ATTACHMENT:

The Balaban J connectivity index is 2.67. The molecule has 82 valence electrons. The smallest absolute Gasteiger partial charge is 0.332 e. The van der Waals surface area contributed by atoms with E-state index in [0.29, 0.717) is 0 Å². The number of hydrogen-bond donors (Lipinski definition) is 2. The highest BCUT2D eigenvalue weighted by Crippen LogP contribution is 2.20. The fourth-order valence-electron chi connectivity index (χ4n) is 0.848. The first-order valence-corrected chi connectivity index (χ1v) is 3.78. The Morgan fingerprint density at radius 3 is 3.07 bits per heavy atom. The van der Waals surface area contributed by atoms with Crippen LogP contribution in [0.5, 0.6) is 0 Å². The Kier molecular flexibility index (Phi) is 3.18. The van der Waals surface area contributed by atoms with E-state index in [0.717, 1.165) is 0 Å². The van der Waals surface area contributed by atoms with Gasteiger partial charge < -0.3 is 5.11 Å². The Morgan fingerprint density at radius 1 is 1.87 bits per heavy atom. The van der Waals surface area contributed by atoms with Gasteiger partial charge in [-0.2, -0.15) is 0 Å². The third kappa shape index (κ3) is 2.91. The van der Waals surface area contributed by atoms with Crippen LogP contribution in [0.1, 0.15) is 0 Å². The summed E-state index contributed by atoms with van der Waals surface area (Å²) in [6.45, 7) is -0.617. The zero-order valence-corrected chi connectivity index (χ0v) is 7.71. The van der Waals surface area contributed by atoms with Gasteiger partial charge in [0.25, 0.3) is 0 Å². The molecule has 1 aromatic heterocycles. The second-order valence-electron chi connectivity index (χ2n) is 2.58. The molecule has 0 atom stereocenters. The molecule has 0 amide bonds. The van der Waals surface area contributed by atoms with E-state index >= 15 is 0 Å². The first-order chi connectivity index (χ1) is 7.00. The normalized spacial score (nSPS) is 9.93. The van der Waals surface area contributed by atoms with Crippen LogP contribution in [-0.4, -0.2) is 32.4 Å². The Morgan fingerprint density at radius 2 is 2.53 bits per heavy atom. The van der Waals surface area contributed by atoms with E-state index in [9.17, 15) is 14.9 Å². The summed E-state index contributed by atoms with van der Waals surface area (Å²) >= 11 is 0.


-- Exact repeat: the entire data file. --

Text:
The Balaban J connectivity index is 2.67. The molecule has 82 valence electrons. The smallest absolute Gasteiger partial charge is 0.332 e. The van der Waals surface area contributed by atoms with E-state index in [0.29, 0.717) is 0 Å². The number of hydrogen-bond donors (Lipinski definition) is 2. The highest BCUT2D eigenvalue weighted by Crippen LogP contribution is 2.20. The fourth-order valence-electron chi connectivity index (χ4n) is 0.848. The first-order valence-corrected chi connectivity index (χ1v) is 3.78. The Morgan fingerprint density at radius 3 is 3.07 bits per heavy atom. The van der Waals surface area contributed by atoms with Crippen LogP contribution in [0.5, 0.6) is 0 Å². The Kier molecular flexibility index (Phi) is 3.18. The van der Waals surface area contributed by atoms with E-state index in [0.717, 1.165) is 0 Å². The van der Waals surface area contributed by atoms with Gasteiger partial charge < -0.3 is 5.11 Å². The Morgan fingerprint density at radius 1 is 1.87 bits per heavy atom. The van der Waals surface area contributed by atoms with Gasteiger partial charge in [-0.2, -0.15) is 0 Å². The third kappa shape index (κ3) is 2.91. The van der Waals surface area contributed by atoms with Crippen LogP contribution in [0.1, 0.15) is 0 Å². The summed E-state index contributed by atoms with van der Waals surface area (Å²) in [6.45, 7) is -0.617. The zero-order valence-corrected chi connectivity index (χ0v) is 7.71. The van der Waals surface area contributed by atoms with Gasteiger partial charge in [0.25, 0.3) is 0 Å². The molecule has 1 aromatic heterocycles. The second-order valence-electron chi connectivity index (χ2n) is 2.58. The molecule has 0 atom stereocenters. The molecule has 0 amide bonds. The van der Waals surface area contributed by atoms with E-state index >= 15 is 0 Å². The first-order chi connectivity index (χ1) is 7.00. The normalized spacial score (nSPS) is 9.93. The van der Waals surface area contributed by atoms with Crippen LogP contribution in [-0.4, -0.2) is 32.4 Å². The Morgan fingerprint density at radius 2 is 2.53 bits per heavy atom. The van der Waals surface area contributed by atoms with E-state index in [9.17, 15) is 14.9 Å². The summed E-state index contributed by atoms with van der Waals surface area (Å²) >= 11 is 0.